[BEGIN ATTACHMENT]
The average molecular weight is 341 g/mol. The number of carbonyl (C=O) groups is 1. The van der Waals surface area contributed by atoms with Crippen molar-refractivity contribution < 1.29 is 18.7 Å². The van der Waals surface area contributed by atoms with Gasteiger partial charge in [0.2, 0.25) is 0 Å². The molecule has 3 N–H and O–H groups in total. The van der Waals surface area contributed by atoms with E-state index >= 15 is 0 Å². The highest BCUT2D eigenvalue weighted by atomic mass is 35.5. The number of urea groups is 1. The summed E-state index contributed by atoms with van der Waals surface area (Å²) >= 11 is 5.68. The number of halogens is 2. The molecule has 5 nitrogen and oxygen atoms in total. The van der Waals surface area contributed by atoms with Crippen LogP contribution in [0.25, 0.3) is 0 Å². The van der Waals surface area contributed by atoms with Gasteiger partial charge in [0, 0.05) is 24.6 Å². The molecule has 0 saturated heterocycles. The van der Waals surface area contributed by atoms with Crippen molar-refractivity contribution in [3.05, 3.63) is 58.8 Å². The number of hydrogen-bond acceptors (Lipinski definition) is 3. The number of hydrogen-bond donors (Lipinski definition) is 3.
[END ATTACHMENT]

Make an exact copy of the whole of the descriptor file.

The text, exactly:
The average molecular weight is 341 g/mol. The number of carbonyl (C=O) groups is 1. The van der Waals surface area contributed by atoms with Crippen molar-refractivity contribution < 1.29 is 18.7 Å². The van der Waals surface area contributed by atoms with Gasteiger partial charge in [0.2, 0.25) is 0 Å². The molecule has 3 N–H and O–H groups in total. The van der Waals surface area contributed by atoms with E-state index >= 15 is 0 Å². The highest BCUT2D eigenvalue weighted by atomic mass is 35.5. The number of urea groups is 1. The summed E-state index contributed by atoms with van der Waals surface area (Å²) >= 11 is 5.68. The number of halogens is 2. The molecule has 5 nitrogen and oxygen atoms in total. The van der Waals surface area contributed by atoms with Crippen LogP contribution in [0.25, 0.3) is 0 Å². The van der Waals surface area contributed by atoms with Gasteiger partial charge in [0, 0.05) is 24.6 Å². The molecule has 0 saturated heterocycles. The van der Waals surface area contributed by atoms with Crippen molar-refractivity contribution in [3.05, 3.63) is 58.8 Å². The number of hydrogen-bond acceptors (Lipinski definition) is 3. The number of hydrogen-bond donors (Lipinski definition) is 3.